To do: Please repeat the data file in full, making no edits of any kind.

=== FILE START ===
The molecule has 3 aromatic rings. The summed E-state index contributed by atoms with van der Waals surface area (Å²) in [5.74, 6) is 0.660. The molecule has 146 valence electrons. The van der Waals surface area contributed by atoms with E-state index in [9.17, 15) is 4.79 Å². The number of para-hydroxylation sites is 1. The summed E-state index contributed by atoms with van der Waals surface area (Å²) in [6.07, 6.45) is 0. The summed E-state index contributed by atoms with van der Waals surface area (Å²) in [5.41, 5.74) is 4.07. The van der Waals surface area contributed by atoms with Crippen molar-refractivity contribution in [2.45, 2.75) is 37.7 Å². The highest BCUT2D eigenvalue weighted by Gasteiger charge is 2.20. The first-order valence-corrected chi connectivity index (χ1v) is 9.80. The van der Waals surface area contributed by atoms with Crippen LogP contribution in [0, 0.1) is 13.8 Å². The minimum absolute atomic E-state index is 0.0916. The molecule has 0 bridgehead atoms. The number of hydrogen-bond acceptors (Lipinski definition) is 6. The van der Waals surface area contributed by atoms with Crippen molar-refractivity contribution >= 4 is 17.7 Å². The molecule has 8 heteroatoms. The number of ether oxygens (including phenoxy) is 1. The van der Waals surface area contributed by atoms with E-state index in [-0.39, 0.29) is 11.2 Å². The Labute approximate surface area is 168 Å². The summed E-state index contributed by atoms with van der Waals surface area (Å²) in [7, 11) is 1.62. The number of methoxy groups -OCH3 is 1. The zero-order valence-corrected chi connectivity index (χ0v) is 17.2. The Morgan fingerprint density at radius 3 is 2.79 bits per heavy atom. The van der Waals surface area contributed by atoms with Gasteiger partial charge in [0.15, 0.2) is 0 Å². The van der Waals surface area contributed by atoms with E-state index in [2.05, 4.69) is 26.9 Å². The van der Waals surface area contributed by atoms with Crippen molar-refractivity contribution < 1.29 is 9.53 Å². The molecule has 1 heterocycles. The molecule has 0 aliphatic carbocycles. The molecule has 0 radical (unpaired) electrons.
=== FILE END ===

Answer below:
The molecule has 3 aromatic rings. The summed E-state index contributed by atoms with van der Waals surface area (Å²) in [5.74, 6) is 0.660. The molecule has 146 valence electrons. The van der Waals surface area contributed by atoms with E-state index in [9.17, 15) is 4.79 Å². The number of para-hydroxylation sites is 1. The summed E-state index contributed by atoms with van der Waals surface area (Å²) in [6.07, 6.45) is 0. The summed E-state index contributed by atoms with van der Waals surface area (Å²) in [5.41, 5.74) is 4.07. The van der Waals surface area contributed by atoms with Crippen molar-refractivity contribution in [2.45, 2.75) is 37.7 Å². The highest BCUT2D eigenvalue weighted by Gasteiger charge is 2.20. The first-order valence-corrected chi connectivity index (χ1v) is 9.80. The van der Waals surface area contributed by atoms with Crippen LogP contribution in [0, 0.1) is 13.8 Å². The minimum absolute atomic E-state index is 0.0916. The molecule has 0 bridgehead atoms. The number of hydrogen-bond acceptors (Lipinski definition) is 6. The van der Waals surface area contributed by atoms with Crippen molar-refractivity contribution >= 4 is 17.7 Å². The molecule has 8 heteroatoms. The number of ether oxygens (including phenoxy) is 1. The van der Waals surface area contributed by atoms with E-state index in [-0.39, 0.29) is 11.2 Å². The Labute approximate surface area is 168 Å². The summed E-state index contributed by atoms with van der Waals surface area (Å²) in [7, 11) is 1.62. The number of methoxy groups -OCH3 is 1. The zero-order valence-corrected chi connectivity index (χ0v) is 17.2. The Morgan fingerprint density at radius 3 is 2.79 bits per heavy atom. The van der Waals surface area contributed by atoms with Gasteiger partial charge in [0.15, 0.2) is 0 Å². The van der Waals surface area contributed by atoms with E-state index in [2.05, 4.69) is 26.9 Å². The van der Waals surface area contributed by atoms with Crippen molar-refractivity contribution < 1.29 is 9.53 Å². The molecule has 1 heterocycles. The molecule has 0 aliphatic carbocycles. The molecule has 0 radical (unpaired) electrons.